I don't know exactly what your season is like in PA, but I'm in zone 5 and I won't usually start moving plants to the cold frame until about March 1 with a last frost date of April 15 around here.
Another tip - Before you first start using the cold frame, keep it closed for about a couple of weeks so you can start heating up/thawing the soil before moving plants outside.
I set mine up in the kids out-grown sandbox against a south-facing brick wall. I did this in hopes that the sand and brick would help maintain an even temp through the night. When I water, I soak the sand too - in hopes that it will raise the humidity a little so I won't have to water as often. Even so, seed starting mix in a small container is going to dry out fast.
I think as a gereral rule you can add one month to your growing season at the start and one month at the end with a good cold frame. So I think for starting out, it would be sort of like being in one zone warmer, so use that schedule as a guide for the cold frame.
I'm gone for work from 7am-6pm. I'm worried that a cold frame isn't a good choice for me because it is still really cold when I leave in the mornings. I've seen these hydraulic greenhouse window openers that can be adjusted to open the top of the cold frame in response to internal heat. Anyone have experience using one? I'm thinking about trying one during the weekend without any plants in the frame and then testing the temps. Any other suggestions for types of frames that may be more practical for my situation. I'm in Zone 7, so I'm not facing frost in the mornings (usually). I need to move some camellia, gardenia, and fig starts off my light shelves because they are hogging up space!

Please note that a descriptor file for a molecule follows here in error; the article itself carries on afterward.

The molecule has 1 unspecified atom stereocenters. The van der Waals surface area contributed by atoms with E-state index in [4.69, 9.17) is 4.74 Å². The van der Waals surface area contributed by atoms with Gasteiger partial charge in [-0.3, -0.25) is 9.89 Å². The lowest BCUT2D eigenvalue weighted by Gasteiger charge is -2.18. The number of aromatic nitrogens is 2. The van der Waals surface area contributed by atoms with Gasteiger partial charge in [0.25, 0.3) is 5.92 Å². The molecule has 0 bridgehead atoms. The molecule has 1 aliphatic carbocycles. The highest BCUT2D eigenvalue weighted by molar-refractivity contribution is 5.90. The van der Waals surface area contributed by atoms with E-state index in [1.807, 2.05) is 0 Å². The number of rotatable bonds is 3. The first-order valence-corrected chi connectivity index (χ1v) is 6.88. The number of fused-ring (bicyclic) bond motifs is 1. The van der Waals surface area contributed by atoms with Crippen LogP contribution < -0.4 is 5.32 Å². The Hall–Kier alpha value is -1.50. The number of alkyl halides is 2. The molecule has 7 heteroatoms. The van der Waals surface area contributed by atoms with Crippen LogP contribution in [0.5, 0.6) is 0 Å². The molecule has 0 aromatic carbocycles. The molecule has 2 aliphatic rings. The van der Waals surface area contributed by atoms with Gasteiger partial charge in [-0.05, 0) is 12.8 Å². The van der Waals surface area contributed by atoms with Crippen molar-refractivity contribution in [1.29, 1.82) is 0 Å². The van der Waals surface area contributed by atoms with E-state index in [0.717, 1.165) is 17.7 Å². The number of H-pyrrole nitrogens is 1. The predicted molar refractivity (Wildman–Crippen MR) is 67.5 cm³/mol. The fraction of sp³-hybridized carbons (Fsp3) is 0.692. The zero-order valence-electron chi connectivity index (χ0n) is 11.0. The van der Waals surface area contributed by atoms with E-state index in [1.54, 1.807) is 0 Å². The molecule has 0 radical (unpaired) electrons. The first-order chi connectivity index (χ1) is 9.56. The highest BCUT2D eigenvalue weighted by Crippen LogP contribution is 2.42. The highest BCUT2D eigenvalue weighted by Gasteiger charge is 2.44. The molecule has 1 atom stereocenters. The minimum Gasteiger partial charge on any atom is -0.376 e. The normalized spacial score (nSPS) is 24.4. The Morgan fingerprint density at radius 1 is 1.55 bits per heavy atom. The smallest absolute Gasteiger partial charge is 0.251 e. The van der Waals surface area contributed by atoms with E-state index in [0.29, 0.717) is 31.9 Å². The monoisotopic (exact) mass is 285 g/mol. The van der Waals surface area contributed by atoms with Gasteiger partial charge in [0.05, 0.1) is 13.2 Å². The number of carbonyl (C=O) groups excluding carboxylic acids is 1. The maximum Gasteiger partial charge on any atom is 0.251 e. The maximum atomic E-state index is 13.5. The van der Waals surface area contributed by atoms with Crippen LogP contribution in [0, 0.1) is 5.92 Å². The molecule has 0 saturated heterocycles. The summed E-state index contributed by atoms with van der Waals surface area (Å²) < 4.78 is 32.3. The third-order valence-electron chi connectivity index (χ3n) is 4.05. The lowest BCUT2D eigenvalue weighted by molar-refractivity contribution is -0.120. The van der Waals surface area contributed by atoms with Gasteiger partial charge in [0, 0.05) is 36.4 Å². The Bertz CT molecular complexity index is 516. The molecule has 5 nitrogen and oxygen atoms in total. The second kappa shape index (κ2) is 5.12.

A solar-powered automatic opener is a godsend when you can't be there to monitor changes in temps and sun. I used one years ago as a weekend gardener in a conventional cold frame.
Now I use a mini-greenhouse stand with shelves. I leave the zipper undone and hang a piece of Reemay over the opening (inside the plastic cover), attached with clothespins top and bottom so it doesn't blow wide open. That has worked well for the last 2 years. I set the plants out on a Friday while I'm there so I can really pay attention to what's going on, and by the time I leave on Monday they are adjusted enough.
I do use a mini-maxi thermometer to keep track of the temps. Here's a record from last year's journal of what was going on when I first put things out. I had to leave that afternoon, but came back the following afternoon and everything was fine.
4/17, Tuesday: 55 last night, 70 at 2 pm.
I woke up in the night and heard the wind howling, so of course I was worried about the plants I left out. But no, today was another gorgeous day. It's supposed to drop down to 34 again tonight, so I setup the Mini GH and managed to get all the tomatoes and snaps inside. Left the door rolled up, put remay over the opening with clothes pins.